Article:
Nevada residents voting in the 2018 midterms.
Photo: Ethan Miller/Getty Images
You probably know voter turnout on November 6 was high for a midterm election. But that it was so very high, relatively speaking, is one of the underplayed stories of the election.
The best unofficial chronicler of turnout rates, University of Florida political scientist (and proprietor of the United States Elections Project) Michael McDonald, estimates total midterm turnout at just under 116 million. That’s well under the 138 million or so Americans who voted in the 2016 presidential election. But turnout is never, ever, as high in midterms as in presidential elections. And an apples-to-apples comparison of midterm voting as a percentage of the Voting Eligible Population (VEP) shows that 2018’s 49 percent is the highest recorded in the last 25 midterms, dating back to 1914.
Turnout was certainly up sharply from the last midterm in 2014, when only 37 percent of eligible voters participated. And while turnout was up nearly everywhere (the exceptions being Alaska, which had a Senate race up in 2014, and Louisiana, which had no big statewide races this year), some of the biggest jumps were in states with red-hot races. States where turnout was up by more than 15 percent over 2014 included Missouri (19.6 percent), Nevada (17.9), Virginia (17.8), Texas (17.5), Indiana (17.4), California (17.1) Georgia (16.4) and Vermont (15.5) — a good mix of blue and red states. The highest-turnout states generally included traditional turnout-champ Minnesota (64.3 percent), followed by two all-mail-ballot states, Colorado (61.9) and Oregon (61.3), and then intensely polarized Wisconsin (61.2) and Montana (60.6).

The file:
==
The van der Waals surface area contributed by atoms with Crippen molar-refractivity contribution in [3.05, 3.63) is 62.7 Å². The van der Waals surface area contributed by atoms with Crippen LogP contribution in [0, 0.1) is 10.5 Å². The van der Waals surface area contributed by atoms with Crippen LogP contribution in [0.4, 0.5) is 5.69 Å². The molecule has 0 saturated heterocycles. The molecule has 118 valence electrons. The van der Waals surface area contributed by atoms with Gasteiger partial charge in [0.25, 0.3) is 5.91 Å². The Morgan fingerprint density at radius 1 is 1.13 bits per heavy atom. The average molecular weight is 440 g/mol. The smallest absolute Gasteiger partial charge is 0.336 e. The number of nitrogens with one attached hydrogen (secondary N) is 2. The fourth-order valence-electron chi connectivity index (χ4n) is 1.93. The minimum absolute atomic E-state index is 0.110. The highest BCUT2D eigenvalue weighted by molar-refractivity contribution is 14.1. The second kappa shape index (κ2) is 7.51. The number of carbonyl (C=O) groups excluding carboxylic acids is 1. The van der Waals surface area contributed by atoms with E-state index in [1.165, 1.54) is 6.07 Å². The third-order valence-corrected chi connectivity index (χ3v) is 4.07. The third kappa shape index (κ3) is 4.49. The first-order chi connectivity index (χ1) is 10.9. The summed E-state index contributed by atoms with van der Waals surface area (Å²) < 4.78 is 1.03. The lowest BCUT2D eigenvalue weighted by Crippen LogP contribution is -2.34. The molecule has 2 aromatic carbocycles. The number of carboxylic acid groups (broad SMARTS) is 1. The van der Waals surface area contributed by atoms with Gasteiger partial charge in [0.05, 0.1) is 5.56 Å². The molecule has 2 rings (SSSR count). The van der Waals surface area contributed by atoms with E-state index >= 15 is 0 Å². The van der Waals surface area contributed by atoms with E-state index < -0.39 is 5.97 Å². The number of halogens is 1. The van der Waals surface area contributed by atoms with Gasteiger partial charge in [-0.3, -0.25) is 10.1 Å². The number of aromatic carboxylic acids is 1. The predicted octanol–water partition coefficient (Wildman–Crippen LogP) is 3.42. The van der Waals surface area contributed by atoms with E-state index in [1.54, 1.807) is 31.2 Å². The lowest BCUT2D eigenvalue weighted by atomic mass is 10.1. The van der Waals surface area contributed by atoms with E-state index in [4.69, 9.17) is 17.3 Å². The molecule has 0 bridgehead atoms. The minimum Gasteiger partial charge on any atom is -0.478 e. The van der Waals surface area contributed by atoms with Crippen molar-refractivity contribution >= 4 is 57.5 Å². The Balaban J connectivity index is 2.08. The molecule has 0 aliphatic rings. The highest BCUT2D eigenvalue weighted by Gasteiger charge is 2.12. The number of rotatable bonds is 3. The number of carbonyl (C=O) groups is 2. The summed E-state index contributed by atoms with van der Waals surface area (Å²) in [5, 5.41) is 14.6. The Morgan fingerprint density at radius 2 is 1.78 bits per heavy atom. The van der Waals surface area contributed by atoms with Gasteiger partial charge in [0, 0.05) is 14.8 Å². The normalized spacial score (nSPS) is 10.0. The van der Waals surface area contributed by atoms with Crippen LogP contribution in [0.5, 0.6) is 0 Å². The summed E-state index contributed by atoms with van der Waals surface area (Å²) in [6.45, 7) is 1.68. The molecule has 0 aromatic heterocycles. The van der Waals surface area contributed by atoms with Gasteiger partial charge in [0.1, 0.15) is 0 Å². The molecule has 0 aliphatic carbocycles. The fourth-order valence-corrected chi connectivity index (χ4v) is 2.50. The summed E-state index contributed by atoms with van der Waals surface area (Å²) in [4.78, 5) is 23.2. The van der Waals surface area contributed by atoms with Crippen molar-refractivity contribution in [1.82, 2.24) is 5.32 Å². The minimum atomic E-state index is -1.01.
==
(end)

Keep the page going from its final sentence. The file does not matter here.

It’s anyone’s guess what this means for 2020 or the next midterm in 2022. Turnout was 60.1 percent in 2016 after that abysmal 37 percent in 2014. Overall, turnout in presidential races has been better in this millennium (60.1 percent in 2004, 61.6 percent in 2008, 58.6 percent in 2012) than in the quarter-century before it (the lowest was 51.7 percent in 1996, barely above 2018). All other things being equal, competitive races boost turnout. But there’s not much question 2018 turnout was significantly goosed by the Trump Factor, it being a referendum on the most polarizing president in living memory. Since (assuming he continues to run) 2020 will literally determine whether this strange man stays or goes, the odds of relatively heavy turnout are very good. America’s voter turnout rates, even in a “good” year, trail those in most of the world. But in a silver lining for our currently vicious political culture, things are looking up.